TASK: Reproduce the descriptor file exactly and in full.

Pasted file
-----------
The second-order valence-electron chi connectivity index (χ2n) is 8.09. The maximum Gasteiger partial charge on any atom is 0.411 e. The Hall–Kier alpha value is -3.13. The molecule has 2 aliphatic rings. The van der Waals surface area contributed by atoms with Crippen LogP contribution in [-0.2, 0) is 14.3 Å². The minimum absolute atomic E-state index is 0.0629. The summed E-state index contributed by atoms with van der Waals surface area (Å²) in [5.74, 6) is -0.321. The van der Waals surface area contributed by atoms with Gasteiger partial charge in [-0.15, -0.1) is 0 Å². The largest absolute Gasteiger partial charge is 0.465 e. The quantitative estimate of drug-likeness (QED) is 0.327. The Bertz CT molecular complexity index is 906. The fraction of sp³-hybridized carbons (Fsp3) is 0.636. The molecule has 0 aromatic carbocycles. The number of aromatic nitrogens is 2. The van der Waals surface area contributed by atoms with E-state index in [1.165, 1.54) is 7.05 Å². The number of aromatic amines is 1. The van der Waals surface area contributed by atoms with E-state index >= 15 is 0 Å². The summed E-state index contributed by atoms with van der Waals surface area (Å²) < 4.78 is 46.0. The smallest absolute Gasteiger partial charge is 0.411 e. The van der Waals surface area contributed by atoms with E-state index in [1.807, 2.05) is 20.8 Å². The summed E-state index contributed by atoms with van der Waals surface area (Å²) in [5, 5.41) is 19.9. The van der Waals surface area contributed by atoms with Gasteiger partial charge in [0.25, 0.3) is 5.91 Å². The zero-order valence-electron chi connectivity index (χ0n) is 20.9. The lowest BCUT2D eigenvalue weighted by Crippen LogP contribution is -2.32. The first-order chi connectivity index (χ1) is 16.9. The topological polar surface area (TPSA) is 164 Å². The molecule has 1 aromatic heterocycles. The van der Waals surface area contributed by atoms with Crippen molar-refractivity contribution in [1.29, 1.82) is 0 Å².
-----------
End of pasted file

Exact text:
The second-order valence-electron chi connectivity index (χ2n) is 8.09. The maximum Gasteiger partial charge on any atom is 0.411 e. The Hall–Kier alpha value is -3.13. The molecule has 2 aliphatic rings. The van der Waals surface area contributed by atoms with Crippen LogP contribution in [-0.2, 0) is 14.3 Å². The minimum absolute atomic E-state index is 0.0629. The summed E-state index contributed by atoms with van der Waals surface area (Å²) in [5.74, 6) is -0.321. The van der Waals surface area contributed by atoms with Gasteiger partial charge in [-0.15, -0.1) is 0 Å². The largest absolute Gasteiger partial charge is 0.465 e. The quantitative estimate of drug-likeness (QED) is 0.327. The Bertz CT molecular complexity index is 906. The fraction of sp³-hybridized carbons (Fsp3) is 0.636. The molecule has 0 aromatic carbocycles. The number of aromatic nitrogens is 2. The van der Waals surface area contributed by atoms with E-state index in [1.165, 1.54) is 7.05 Å². The number of aromatic amines is 1. The van der Waals surface area contributed by atoms with E-state index >= 15 is 0 Å². The summed E-state index contributed by atoms with van der Waals surface area (Å²) < 4.78 is 46.0. The smallest absolute Gasteiger partial charge is 0.411 e. The van der Waals surface area contributed by atoms with E-state index in [1.807, 2.05) is 20.8 Å². The summed E-state index contributed by atoms with van der Waals surface area (Å²) in [5, 5.41) is 19.9. The van der Waals surface area contributed by atoms with Gasteiger partial charge in [0.25, 0.3) is 5.91 Å². The zero-order valence-electron chi connectivity index (χ0n) is 20.9. The lowest BCUT2D eigenvalue weighted by Crippen LogP contribution is -2.32. The first-order chi connectivity index (χ1) is 16.9. The topological polar surface area (TPSA) is 164 Å². The molecule has 1 aromatic heterocycles. The van der Waals surface area contributed by atoms with Crippen molar-refractivity contribution in [1.29, 1.82) is 0 Å².